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Monday, 31 October 2011
Page: 12090

Mr CREAN (HothamMinister for Regional Australia, Regional Development and Local Government and Minister for the Arts) (18:32): I rise to support the Territories Self-Government Legislation Amendment (Disallowance and Amendment of Laws) Bill 2011. This bill, as amended by the government in the Senate, is good for Australian democracy. It is about strengthening the democratic rights of the Northern Territory and the ACT parliaments and thereby their people. The government do not support overriding the decisions of the territories with the stroke of a ministerial pen. We made that clear in 2006 and we reaffirm it today. By removing the power of the Commonwealth executive to disallow legislation enacted in the ACT and the Northern Territory at the stroke of a pen, this bill recognises the maturity of the legislatures in these self-governing territories. The ACT and Northern Territory were created by acts of this parliament. Their legislatures are rightly subject to the deliberations of this parliament not unilateral actions of the executive.

There has been a lot of debate about the purpose of this bill. On 2 March, the bill was referred to the Senate Legal and Constitutional Affairs Legislation Committee for consideration. That committee reported back on 4 May. The inquiry strongly supported the removal of the Commonwealth's powers to disallow ACT and Northern Territory legislation, and leaving the parliamentary process as the means of exercising Commonwealth influence over ACT and Northern Territory legislation. The inquiry concluded:

… a parliamentary process is more in keeping with a sound democratic practice.

That conclusion reflects the advice also of expert bodies such as the Law Council of Australia, who pointed out in their submission that while the current bill does not completely remove the power of the Commonwealth to override territory laws, it enhances the democratic quality of this process by requiring that parliament consider and take responsibility for the decision to override rather than the executive.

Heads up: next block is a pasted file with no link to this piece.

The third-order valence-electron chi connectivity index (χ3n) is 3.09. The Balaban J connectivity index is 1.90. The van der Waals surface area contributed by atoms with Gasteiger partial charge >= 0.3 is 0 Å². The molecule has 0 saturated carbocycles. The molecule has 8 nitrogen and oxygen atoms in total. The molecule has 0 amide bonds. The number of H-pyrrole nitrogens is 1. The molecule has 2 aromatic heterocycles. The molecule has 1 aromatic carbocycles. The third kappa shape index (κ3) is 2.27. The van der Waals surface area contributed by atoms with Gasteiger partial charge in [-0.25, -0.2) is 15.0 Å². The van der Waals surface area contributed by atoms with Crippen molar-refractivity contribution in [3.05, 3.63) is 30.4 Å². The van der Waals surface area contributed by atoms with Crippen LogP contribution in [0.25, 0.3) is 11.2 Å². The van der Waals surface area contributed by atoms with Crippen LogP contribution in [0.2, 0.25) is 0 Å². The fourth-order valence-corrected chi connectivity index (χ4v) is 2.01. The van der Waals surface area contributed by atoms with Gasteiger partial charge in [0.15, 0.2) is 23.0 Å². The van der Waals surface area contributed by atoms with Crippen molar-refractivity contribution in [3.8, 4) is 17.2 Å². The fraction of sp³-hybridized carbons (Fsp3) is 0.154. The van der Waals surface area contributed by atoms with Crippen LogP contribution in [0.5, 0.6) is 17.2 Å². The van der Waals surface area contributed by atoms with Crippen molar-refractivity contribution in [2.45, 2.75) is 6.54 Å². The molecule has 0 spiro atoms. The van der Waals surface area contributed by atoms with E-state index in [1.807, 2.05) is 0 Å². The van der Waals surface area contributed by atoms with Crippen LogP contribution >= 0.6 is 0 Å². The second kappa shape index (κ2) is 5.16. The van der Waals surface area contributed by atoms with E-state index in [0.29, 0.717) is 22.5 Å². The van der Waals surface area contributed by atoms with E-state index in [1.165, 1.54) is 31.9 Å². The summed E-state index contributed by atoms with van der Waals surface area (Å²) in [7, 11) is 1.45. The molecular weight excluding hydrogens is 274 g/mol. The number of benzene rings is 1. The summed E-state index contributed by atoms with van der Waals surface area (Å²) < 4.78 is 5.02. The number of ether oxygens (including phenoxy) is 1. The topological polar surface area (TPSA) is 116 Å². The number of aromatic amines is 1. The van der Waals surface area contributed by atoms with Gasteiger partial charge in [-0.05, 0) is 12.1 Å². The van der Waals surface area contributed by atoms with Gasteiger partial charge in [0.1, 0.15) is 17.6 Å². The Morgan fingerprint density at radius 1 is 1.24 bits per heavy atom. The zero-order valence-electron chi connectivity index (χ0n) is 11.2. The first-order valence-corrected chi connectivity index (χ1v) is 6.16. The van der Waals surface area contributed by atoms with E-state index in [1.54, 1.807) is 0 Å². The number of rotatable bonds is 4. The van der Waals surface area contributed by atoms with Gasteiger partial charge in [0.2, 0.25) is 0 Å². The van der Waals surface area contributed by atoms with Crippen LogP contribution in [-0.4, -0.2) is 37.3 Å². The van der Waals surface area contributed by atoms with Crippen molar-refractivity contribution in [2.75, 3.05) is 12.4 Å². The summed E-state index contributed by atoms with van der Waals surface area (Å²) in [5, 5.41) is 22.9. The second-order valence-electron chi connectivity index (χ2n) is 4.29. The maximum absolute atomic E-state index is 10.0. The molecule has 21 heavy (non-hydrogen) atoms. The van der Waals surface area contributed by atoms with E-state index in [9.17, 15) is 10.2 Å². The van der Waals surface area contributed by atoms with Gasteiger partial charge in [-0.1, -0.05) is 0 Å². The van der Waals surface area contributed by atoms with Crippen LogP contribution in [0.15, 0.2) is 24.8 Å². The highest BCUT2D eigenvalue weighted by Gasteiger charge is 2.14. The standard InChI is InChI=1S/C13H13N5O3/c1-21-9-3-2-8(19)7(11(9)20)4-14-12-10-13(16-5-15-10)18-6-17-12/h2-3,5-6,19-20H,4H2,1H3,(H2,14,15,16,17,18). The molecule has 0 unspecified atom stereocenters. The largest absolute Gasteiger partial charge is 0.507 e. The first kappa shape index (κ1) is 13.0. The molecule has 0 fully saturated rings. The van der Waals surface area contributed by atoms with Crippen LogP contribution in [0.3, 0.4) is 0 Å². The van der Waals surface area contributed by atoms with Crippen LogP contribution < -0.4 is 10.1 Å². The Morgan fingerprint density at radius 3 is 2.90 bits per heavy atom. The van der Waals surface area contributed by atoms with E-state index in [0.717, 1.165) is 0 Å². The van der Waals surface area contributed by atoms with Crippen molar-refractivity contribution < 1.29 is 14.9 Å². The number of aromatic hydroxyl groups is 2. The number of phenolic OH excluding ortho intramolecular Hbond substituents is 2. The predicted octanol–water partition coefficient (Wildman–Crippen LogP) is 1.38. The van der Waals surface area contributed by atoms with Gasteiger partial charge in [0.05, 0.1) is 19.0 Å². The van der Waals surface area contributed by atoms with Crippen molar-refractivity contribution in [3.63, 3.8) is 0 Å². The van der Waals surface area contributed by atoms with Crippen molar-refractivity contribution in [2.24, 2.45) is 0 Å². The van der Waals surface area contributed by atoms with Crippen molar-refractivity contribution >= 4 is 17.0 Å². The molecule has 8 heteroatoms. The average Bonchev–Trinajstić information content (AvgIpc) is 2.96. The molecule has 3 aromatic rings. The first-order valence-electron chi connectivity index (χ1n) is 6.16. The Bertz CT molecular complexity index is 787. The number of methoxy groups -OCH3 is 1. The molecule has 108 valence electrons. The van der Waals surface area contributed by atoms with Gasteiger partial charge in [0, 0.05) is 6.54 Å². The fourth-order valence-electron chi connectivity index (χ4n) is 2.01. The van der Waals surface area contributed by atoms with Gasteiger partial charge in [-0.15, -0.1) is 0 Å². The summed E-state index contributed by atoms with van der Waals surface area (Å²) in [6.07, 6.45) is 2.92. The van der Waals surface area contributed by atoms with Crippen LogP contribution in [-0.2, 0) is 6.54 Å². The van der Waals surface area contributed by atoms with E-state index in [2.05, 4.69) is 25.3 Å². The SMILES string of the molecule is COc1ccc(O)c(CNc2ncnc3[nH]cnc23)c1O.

The inquiry did not recommend extending the operation of the bill to Norfolk Island. That decision was in recognition of the differences between Norfolk Island and the other self-governing territories. Norfolk Island's population of 2,100 is much smaller than the ACT and the Northern Territory. Also, as members would be aware, the passage of the Territories Law Reform Act 2010 provides the Commonwealth with increased oversight and scrutiny of Norfolk Island legislation to ensure that it is consistent with the national interest. In view of these reforms, it would be inconsistent for the bill to apply to Norfolk Island.

This bill was then reviewed by the House Standing Committee on Social Policy and Legal Affairs. They found that the Senate inquiry was extensive and the bill was well scrutinised. They recommended that this House pass the bill. The bill reflects the inquiry's conclusions and those of many of the substantive submissions received by the committee. These submissions expressed a clear preference for a parliamentary rather than an executive override of territory legislation. On 18 August 2011, the Senate approved the following government amendments to the bill, consistent with the inquiry's recommendations: first, removal of references in clause 4 to providing relevant territory legislatures with exclusive legislative authority and responsibility for making laws; second, changing clause 4 to more accurately reflect the current power of the Governor-General to recommend amendments to territory laws; and, third, excluding Norfolk Island from the operation of the bill. While the bill supports greater legislative independence for the ACT and Northern Territory, it will not stop the Australian government acting in the national interest in an open and transparent way should there be a conflict between Commonwealth and territory legislation. The Commonwealth parliament's plenary power under section 122 of the Constitution to make laws for the government of any territory will remain unchanged. This power allows the Commonwealth legislature to override legislation passed by the legislative assemblies and can be exercised through a parliamentary process in accordance with sound democratic practice.

The government's position, given that this issue has been raised as well, on same-sex marriage is also unchanged. Under the Marriage Act, a Commonwealth act, marriage means the union of a man and a woman to the exclusion of all others voluntarily entered into for life. The act also sets out certain requirements in relation to marriage ceremonies. As a Commonwealth law, the Marriage Act will override any inconsistent state or territory law to the extent of that inconsistency. This means that no state or territory can enact its own law to define marriage or any law that would otherwise be inconsistent with the Commonwealth Marriage Act.

Nor is this bill about euthanasia. Members of this House will be aware that the territories are prevented from enacting euthanasia laws by the Euthanasia Laws Act 1997. Members will also be aware there is another privately sponsored bill that has been introduced in the Senate regarding euthanasia, and we will have an opportunity to debate that another time.

Through its support for this bill, the government is demonstrating its commitment to a key finding of the inquiry:

… removal of the anachronistic features in sections 35 and 9, respectively, of the ACT and NT self-government Acts would be a significant step forward in their constitutional history …

As the inquiry noted, support of the bill by this parliament will provide a powerful demonstration of the Commonwealth's genuine respect for the delegation of law-making powers that it made when it granted self-government to the Northern Territory and to the ACT in 1978 and 1988 respectively.